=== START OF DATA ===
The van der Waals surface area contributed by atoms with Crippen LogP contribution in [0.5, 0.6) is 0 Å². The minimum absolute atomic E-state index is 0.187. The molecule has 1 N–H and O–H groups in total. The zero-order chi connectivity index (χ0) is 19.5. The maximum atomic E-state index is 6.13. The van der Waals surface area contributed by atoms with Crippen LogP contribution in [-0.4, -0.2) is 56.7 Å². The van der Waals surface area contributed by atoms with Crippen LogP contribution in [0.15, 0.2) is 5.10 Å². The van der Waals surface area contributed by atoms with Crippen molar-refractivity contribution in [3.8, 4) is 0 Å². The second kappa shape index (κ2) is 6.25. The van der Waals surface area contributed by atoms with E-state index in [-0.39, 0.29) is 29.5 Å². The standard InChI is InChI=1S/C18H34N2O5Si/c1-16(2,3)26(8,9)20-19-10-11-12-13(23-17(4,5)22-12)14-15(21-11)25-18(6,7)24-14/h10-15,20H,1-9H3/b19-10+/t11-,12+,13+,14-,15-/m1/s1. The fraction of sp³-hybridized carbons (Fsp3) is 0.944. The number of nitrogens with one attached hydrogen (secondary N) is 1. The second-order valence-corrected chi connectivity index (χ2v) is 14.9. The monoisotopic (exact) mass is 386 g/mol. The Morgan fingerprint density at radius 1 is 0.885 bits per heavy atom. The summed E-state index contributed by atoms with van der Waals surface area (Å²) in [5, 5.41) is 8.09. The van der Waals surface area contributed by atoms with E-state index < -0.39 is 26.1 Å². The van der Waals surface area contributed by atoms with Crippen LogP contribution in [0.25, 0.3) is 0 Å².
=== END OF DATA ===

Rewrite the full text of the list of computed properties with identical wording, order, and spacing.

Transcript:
The van der Waals surface area contributed by atoms with Crippen LogP contribution in [0.5, 0.6) is 0 Å². The minimum absolute atomic E-state index is 0.187. The molecule has 1 N–H and O–H groups in total. The zero-order chi connectivity index (χ0) is 19.5. The maximum atomic E-state index is 6.13. The van der Waals surface area contributed by atoms with Crippen LogP contribution in [-0.4, -0.2) is 56.7 Å². The van der Waals surface area contributed by atoms with Crippen LogP contribution in [0.15, 0.2) is 5.10 Å². The van der Waals surface area contributed by atoms with Crippen molar-refractivity contribution in [3.8, 4) is 0 Å². The second kappa shape index (κ2) is 6.25. The van der Waals surface area contributed by atoms with E-state index in [-0.39, 0.29) is 29.5 Å². The standard InChI is InChI=1S/C18H34N2O5Si/c1-16(2,3)26(8,9)20-19-10-11-12-13(23-17(4,5)22-12)14-15(21-11)25-18(6,7)24-14/h10-15,20H,1-9H3/b19-10+/t11-,12+,13+,14-,15-/m1/s1. The fraction of sp³-hybridized carbons (Fsp3) is 0.944. The number of nitrogens with one attached hydrogen (secondary N) is 1. The second-order valence-corrected chi connectivity index (χ2v) is 14.9. The monoisotopic (exact) mass is 386 g/mol. The Morgan fingerprint density at radius 1 is 0.885 bits per heavy atom. The summed E-state index contributed by atoms with van der Waals surface area (Å²) in [5, 5.41) is 8.09. The van der Waals surface area contributed by atoms with E-state index < -0.39 is 26.1 Å². The van der Waals surface area contributed by atoms with Crippen LogP contribution in [0.25, 0.3) is 0 Å².